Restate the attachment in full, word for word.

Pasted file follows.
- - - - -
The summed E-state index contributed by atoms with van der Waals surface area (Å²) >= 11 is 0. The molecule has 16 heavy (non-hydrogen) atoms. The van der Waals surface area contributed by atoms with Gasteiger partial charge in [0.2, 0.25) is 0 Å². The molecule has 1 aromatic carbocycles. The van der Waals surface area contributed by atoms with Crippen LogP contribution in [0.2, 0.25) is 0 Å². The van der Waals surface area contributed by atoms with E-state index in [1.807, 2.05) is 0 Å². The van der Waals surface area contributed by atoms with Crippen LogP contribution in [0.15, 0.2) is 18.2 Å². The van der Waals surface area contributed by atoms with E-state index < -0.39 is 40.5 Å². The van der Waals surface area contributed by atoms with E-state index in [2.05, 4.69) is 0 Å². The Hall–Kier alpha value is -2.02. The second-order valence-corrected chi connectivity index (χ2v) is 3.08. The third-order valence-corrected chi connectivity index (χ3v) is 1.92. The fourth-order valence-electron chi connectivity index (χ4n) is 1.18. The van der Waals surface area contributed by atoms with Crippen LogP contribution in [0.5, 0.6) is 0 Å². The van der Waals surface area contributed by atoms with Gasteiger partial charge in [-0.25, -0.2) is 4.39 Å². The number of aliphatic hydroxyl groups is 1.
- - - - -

The summed E-state index contributed by atoms with van der Waals surface area (Å²) >= 11 is 0. The molecule has 16 heavy (non-hydrogen) atoms. The van der Waals surface area contributed by atoms with Gasteiger partial charge in [0.2, 0.25) is 0 Å². The molecule has 1 aromatic carbocycles. The van der Waals surface area contributed by atoms with Crippen LogP contribution in [0.2, 0.25) is 0 Å². The van der Waals surface area contributed by atoms with E-state index in [1.807, 2.05) is 0 Å². The van der Waals surface area contributed by atoms with Crippen LogP contribution in [0.15, 0.2) is 18.2 Å². The van der Waals surface area contributed by atoms with E-state index < -0.39 is 40.5 Å². The van der Waals surface area contributed by atoms with E-state index in [2.05, 4.69) is 0 Å². The Hall–Kier alpha value is -2.02. The second-order valence-corrected chi connectivity index (χ2v) is 3.08. The third-order valence-corrected chi connectivity index (χ3v) is 1.92. The fourth-order valence-electron chi connectivity index (χ4n) is 1.18. The van der Waals surface area contributed by atoms with Crippen LogP contribution in [0.5, 0.6) is 0 Å². The van der Waals surface area contributed by atoms with Gasteiger partial charge in [-0.25, -0.2) is 4.39 Å². The number of aliphatic hydroxyl groups is 1.